Detail Your Vehicle

How to Detail Your Vehicle

In case you don’t know, detailing is a really intense cleaning job. It involves cleaning the interior and exterior of your car so it looks almost new again, a process that usually takes a good amount of elbow grease. Detailing is often necessary after a car has been used for quite a while and not cleaned. This is pretty common because, face it, we are all pretty busy.  The other reason to detail a car is that you are going to sell it.  As Bosak Honda of Michigan City, IN, a full-service Honda dealer, recommends you will more than pay for cost of a detailing when your car sells.

There are two methods of getting your car detailed: You can have it done by a professional, or you can do it yourself.  Professionals will do a good job but it’s going to set you back around a couple hundred dollars. The other option, of course, is to do it yourself.  Then all you have to pay for is some cleaning agents and paper towels.

By the way, if you are doing it yourself, don’t do it outside in the direct sun.  When a car’s surfaces, such as the interior dash or exterior paint, are too hot, the fluids you use for cleaning will dry quickly and leave streaks and such.  It is far better to wait for a cool day or perform the detail process in the shade.

If you are considering detailing your own vehicle, here’s a guide to doing a professional quality job.

Step One – Pull out the floor mats and give them a vacuuming. You may need to steam clean them if they are fabric-based and really dirty. Then vacuum all the floor carpet and upholstery inside the car.  Be sure and use a skinny vacuum nozzle to get into all the cracks in the seat cushions and between your seats.

Step Two – If there are ground-in dirt or stains on the carpets or seats, apply a foam cleanser and rub it into the needed areas.  After soaking for a few minutes, blot up the moisture with a dry cloth and then go at the dirty areas with a steam cleaner. After steam cleaning, let everything dry for an hour.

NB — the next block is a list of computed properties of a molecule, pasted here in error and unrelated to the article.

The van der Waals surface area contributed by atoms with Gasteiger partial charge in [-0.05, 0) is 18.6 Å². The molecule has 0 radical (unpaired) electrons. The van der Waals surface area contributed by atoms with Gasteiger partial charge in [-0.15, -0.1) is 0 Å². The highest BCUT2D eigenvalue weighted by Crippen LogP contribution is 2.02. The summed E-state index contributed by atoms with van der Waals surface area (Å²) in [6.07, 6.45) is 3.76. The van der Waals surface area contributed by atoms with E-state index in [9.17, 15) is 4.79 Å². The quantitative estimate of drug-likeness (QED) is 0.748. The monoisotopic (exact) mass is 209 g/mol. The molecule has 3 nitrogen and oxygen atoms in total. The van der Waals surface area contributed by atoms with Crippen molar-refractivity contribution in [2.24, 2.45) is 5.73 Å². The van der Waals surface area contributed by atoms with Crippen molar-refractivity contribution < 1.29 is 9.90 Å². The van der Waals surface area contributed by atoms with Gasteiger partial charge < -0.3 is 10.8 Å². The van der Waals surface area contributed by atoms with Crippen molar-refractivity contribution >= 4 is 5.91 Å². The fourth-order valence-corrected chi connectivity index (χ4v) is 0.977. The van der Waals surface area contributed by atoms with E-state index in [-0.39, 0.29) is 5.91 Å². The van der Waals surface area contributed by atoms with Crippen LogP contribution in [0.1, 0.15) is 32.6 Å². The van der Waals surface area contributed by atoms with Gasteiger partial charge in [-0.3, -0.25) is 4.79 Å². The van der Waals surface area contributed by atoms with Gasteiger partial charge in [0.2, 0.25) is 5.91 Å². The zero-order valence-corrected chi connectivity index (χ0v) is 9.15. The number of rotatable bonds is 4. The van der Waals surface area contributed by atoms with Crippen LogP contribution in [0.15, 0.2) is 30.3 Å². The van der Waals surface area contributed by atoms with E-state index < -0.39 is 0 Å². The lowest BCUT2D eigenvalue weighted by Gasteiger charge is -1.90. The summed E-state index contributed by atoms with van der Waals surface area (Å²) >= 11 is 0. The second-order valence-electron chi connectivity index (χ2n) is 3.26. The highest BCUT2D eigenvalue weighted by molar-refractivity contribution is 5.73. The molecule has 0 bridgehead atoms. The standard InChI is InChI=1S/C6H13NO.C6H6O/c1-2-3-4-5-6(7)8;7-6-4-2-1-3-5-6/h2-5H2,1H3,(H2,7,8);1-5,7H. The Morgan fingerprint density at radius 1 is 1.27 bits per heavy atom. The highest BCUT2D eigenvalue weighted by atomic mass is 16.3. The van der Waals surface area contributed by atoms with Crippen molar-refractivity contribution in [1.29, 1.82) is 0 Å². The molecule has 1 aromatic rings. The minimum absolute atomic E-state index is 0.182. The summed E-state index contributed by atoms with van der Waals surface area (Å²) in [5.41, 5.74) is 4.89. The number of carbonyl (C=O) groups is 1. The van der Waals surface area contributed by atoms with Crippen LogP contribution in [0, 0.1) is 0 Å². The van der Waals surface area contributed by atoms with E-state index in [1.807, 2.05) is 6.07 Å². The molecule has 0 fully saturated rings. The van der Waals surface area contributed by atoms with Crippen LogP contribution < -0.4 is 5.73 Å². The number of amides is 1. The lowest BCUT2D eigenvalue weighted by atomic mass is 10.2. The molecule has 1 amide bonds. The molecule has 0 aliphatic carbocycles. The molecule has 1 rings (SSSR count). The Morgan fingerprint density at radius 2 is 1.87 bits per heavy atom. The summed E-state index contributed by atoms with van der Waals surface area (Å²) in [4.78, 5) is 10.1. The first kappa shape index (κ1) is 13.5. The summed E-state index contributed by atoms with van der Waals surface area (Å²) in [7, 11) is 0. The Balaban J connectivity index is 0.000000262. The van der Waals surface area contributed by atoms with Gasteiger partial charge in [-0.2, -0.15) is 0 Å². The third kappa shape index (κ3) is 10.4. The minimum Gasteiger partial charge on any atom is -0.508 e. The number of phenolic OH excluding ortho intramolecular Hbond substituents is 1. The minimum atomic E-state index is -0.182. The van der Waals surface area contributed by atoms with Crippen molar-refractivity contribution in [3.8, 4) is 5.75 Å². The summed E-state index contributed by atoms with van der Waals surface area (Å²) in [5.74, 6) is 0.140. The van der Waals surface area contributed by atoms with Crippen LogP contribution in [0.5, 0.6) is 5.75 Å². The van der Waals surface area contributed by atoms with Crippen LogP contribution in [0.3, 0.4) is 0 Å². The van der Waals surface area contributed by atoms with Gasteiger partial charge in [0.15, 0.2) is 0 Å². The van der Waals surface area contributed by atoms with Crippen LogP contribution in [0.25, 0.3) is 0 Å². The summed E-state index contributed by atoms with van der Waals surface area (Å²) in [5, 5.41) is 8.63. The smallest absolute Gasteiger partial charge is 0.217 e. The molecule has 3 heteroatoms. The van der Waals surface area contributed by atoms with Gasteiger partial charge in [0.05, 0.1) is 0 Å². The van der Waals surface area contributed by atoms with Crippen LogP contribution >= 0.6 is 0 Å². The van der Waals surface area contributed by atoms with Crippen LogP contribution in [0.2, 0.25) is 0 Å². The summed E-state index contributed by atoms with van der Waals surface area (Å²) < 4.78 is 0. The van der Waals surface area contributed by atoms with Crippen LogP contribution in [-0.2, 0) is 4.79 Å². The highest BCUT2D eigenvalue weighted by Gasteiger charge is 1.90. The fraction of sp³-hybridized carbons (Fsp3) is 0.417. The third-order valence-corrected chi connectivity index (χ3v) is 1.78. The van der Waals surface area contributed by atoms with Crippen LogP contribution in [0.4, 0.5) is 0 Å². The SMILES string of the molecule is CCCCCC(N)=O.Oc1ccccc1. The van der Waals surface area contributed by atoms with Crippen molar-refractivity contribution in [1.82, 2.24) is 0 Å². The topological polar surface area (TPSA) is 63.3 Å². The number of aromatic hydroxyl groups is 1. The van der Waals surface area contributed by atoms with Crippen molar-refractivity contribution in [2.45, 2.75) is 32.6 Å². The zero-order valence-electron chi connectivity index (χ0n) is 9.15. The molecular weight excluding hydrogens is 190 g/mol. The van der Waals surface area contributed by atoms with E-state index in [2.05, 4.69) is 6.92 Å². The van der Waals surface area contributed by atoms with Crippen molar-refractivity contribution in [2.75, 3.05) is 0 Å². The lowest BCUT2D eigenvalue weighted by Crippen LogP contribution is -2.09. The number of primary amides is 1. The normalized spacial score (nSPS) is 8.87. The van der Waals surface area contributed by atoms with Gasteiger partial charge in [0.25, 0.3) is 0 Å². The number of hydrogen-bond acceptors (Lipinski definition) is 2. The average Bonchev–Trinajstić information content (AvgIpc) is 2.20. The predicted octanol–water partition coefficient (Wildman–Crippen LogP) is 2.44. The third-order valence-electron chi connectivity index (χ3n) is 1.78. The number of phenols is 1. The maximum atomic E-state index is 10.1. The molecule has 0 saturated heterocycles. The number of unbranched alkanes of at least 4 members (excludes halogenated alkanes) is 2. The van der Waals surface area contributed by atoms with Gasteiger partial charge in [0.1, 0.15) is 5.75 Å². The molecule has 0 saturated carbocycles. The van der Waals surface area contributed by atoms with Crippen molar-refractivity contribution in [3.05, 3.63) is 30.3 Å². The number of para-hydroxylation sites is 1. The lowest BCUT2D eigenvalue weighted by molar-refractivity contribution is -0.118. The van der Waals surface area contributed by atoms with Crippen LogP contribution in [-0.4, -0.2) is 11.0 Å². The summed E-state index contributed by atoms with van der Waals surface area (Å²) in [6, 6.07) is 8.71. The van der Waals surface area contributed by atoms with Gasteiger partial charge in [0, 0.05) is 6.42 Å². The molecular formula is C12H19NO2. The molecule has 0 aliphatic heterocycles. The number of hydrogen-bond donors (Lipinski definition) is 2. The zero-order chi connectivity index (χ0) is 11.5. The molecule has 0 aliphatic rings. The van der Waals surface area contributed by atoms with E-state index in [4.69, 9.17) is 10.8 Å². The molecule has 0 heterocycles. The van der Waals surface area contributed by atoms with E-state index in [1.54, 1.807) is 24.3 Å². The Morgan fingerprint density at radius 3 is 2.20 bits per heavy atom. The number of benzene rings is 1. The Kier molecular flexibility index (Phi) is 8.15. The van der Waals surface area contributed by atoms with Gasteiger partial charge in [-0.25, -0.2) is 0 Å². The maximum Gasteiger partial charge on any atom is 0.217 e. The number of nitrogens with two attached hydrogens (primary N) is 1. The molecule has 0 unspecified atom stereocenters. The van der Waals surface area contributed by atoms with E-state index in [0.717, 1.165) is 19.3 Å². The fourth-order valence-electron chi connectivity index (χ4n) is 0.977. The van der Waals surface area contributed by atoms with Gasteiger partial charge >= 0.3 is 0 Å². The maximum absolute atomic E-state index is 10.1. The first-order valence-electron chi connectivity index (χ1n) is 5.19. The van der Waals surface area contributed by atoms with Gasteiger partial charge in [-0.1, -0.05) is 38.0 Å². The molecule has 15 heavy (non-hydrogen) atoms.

Step Three – If you have leather seating, apply a good leather conditioner to it.  Go slow and work the conditioner into all the seating cracks and stitching. Leave it for an hour or so to allow it to soak into the leather.

Step Four – Wipe hard interior surfaces with a mild all-purpose cleaner, then use an interior dressing such as Armor All to give the surfaces a nice shine.  This step makes the instrument panel and dash look like new.

Step Five – Clean the mirrors and windows. A professional trick is to use some 4-ought steel wool and single-edge razor blades to get gunk off the glass. Then spray some windex (lots of it) on the windows and dry it thoroughly with paper towels. Don’t do this in the sun as it may leave streaks.

Step Six – Clean your wheel rims using a wheel brush and degreaser or wheel cleaner.  Allow your wheel cleaner product to penetrate wheel rims for several minutes before brushing. After cleaning, you may want apply a special wheel surface enhancer to give the wheels a new look.

Step Seven – Wash the tires with whitewall tire cleaner, then put on some tire dressing for a glossy look.

Step Eight – Spray degreaser on your engine and related parts and let sit for 20 minutes. Then wash off with a pressure washer or garden hose.

Step Nine – Wash the vehicle’s outside with a car washing soap – not a dishwashing soap.  Dishwashing soaps are too harsh for today’s car paint jobs.

Step Ten – Apply a wax or polish by orbital buffer or hand.  Follow the directions on the wax or polish container.